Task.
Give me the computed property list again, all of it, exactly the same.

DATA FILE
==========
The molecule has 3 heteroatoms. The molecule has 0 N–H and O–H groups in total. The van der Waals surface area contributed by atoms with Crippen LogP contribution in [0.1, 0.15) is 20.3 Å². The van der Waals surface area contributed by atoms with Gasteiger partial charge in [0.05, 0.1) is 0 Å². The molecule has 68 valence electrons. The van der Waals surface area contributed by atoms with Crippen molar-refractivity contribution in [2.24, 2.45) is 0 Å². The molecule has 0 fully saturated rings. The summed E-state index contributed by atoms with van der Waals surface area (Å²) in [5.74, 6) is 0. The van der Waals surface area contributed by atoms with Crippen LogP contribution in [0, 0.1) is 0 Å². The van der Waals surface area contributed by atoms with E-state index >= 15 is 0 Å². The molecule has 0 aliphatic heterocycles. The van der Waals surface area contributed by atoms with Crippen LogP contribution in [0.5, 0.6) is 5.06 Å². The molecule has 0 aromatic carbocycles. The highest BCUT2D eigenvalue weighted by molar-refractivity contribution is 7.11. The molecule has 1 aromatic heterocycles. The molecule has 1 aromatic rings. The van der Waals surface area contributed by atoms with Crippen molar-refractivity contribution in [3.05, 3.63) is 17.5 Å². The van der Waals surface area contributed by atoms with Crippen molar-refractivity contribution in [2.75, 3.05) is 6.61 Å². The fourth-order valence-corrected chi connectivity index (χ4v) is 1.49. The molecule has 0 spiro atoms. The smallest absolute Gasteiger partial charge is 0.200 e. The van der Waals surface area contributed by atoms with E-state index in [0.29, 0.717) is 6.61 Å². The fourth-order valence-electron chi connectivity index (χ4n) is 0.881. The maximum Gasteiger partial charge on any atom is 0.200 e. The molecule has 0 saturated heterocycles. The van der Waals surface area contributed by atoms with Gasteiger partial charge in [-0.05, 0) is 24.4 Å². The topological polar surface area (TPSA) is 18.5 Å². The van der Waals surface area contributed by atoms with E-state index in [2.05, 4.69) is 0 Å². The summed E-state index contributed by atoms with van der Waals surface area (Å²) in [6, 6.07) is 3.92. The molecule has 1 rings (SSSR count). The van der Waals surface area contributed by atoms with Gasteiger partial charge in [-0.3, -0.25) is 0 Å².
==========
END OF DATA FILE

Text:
The molecule has 3 heteroatoms. The molecule has 0 N–H and O–H groups in total. The van der Waals surface area contributed by atoms with Crippen LogP contribution in [0.1, 0.15) is 20.3 Å². The van der Waals surface area contributed by atoms with Gasteiger partial charge in [0.05, 0.1) is 0 Å². The molecule has 68 valence electrons. The van der Waals surface area contributed by atoms with Crippen molar-refractivity contribution in [2.24, 2.45) is 0 Å². The molecule has 0 fully saturated rings. The summed E-state index contributed by atoms with van der Waals surface area (Å²) in [5.74, 6) is 0. The van der Waals surface area contributed by atoms with Crippen LogP contribution in [0, 0.1) is 0 Å². The van der Waals surface area contributed by atoms with E-state index >= 15 is 0 Å². The molecule has 0 aliphatic heterocycles. The van der Waals surface area contributed by atoms with Crippen LogP contribution in [0.5, 0.6) is 5.06 Å². The molecule has 0 aromatic carbocycles. The highest BCUT2D eigenvalue weighted by molar-refractivity contribution is 7.11. The molecule has 1 aromatic heterocycles. The molecule has 1 aromatic rings. The van der Waals surface area contributed by atoms with Crippen molar-refractivity contribution in [3.05, 3.63) is 17.5 Å². The van der Waals surface area contributed by atoms with Crippen molar-refractivity contribution in [2.75, 3.05) is 6.61 Å². The fourth-order valence-corrected chi connectivity index (χ4v) is 1.49. The molecule has 0 spiro atoms. The smallest absolute Gasteiger partial charge is 0.200 e. The van der Waals surface area contributed by atoms with E-state index in [0.29, 0.717) is 6.61 Å². The fourth-order valence-electron chi connectivity index (χ4n) is 0.881. The maximum Gasteiger partial charge on any atom is 0.200 e. The molecule has 0 saturated heterocycles. The van der Waals surface area contributed by atoms with Gasteiger partial charge in [-0.05, 0) is 24.4 Å². The topological polar surface area (TPSA) is 18.5 Å². The van der Waals surface area contributed by atoms with E-state index in [2.05, 4.69) is 0 Å². The summed E-state index contributed by atoms with van der Waals surface area (Å²) in [6, 6.07) is 3.92. The molecule has 1 rings (SSSR count). The van der Waals surface area contributed by atoms with Gasteiger partial charge in [-0.3, -0.25) is 0 Å².